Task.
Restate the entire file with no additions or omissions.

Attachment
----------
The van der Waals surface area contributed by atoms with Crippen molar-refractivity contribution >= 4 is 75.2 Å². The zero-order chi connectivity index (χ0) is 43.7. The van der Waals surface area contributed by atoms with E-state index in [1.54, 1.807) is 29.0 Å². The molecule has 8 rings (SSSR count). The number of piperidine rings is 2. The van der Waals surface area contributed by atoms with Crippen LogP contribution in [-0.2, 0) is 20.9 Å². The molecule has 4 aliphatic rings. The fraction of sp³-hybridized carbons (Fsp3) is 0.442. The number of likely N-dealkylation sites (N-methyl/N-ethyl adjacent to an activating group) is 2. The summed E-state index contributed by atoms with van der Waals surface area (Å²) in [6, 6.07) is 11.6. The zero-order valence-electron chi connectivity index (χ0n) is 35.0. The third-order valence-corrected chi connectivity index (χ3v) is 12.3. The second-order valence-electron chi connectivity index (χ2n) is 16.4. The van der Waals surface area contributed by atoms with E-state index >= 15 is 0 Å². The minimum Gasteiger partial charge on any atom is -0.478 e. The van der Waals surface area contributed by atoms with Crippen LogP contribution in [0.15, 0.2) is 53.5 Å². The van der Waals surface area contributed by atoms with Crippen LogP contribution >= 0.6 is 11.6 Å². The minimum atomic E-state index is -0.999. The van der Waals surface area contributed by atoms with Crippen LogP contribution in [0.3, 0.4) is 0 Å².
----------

The van der Waals surface area contributed by atoms with Crippen molar-refractivity contribution >= 4 is 75.2 Å². The zero-order chi connectivity index (χ0) is 43.7. The van der Waals surface area contributed by atoms with E-state index in [1.54, 1.807) is 29.0 Å². The molecule has 8 rings (SSSR count). The number of piperidine rings is 2. The van der Waals surface area contributed by atoms with Crippen LogP contribution in [-0.2, 0) is 20.9 Å². The molecule has 4 aliphatic rings. The fraction of sp³-hybridized carbons (Fsp3) is 0.442. The number of likely N-dealkylation sites (N-methyl/N-ethyl adjacent to an activating group) is 2. The summed E-state index contributed by atoms with van der Waals surface area (Å²) in [6, 6.07) is 11.6. The zero-order valence-electron chi connectivity index (χ0n) is 35.0. The third-order valence-corrected chi connectivity index (χ3v) is 12.3. The second-order valence-electron chi connectivity index (χ2n) is 16.4. The van der Waals surface area contributed by atoms with E-state index >= 15 is 0 Å². The minimum Gasteiger partial charge on any atom is -0.478 e. The van der Waals surface area contributed by atoms with Crippen LogP contribution in [0.15, 0.2) is 53.5 Å². The van der Waals surface area contributed by atoms with Crippen LogP contribution >= 0.6 is 11.6 Å². The minimum atomic E-state index is -0.999. The van der Waals surface area contributed by atoms with Crippen LogP contribution in [0.3, 0.4) is 0 Å².